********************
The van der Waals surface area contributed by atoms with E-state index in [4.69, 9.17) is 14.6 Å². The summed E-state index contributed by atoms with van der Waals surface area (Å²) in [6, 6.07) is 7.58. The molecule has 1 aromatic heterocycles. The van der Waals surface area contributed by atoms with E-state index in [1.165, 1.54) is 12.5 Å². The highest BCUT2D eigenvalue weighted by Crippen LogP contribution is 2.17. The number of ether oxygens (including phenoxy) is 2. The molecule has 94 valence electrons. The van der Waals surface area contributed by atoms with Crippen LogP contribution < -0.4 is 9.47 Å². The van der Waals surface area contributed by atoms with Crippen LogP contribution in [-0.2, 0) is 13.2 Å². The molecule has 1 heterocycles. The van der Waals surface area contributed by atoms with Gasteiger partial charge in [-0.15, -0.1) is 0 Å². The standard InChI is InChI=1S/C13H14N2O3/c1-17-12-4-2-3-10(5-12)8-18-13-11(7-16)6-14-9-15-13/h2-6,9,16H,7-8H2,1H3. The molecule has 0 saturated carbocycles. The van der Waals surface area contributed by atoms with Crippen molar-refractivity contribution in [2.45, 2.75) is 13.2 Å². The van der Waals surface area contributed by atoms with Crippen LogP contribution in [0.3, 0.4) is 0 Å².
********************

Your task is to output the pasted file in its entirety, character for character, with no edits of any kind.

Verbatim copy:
The van der Waals surface area contributed by atoms with E-state index in [4.69, 9.17) is 14.6 Å². The summed E-state index contributed by atoms with van der Waals surface area (Å²) in [6, 6.07) is 7.58. The molecule has 1 aromatic heterocycles. The van der Waals surface area contributed by atoms with E-state index in [1.165, 1.54) is 12.5 Å². The highest BCUT2D eigenvalue weighted by Crippen LogP contribution is 2.17. The number of ether oxygens (including phenoxy) is 2. The molecule has 94 valence electrons. The van der Waals surface area contributed by atoms with Crippen LogP contribution < -0.4 is 9.47 Å². The van der Waals surface area contributed by atoms with Crippen LogP contribution in [-0.2, 0) is 13.2 Å². The molecule has 1 heterocycles. The van der Waals surface area contributed by atoms with Gasteiger partial charge in [-0.15, -0.1) is 0 Å². The standard InChI is InChI=1S/C13H14N2O3/c1-17-12-4-2-3-10(5-12)8-18-13-11(7-16)6-14-9-15-13/h2-6,9,16H,7-8H2,1H3. The molecule has 0 saturated carbocycles. The van der Waals surface area contributed by atoms with Crippen molar-refractivity contribution in [2.45, 2.75) is 13.2 Å². The van der Waals surface area contributed by atoms with Crippen LogP contribution in [0.3, 0.4) is 0 Å².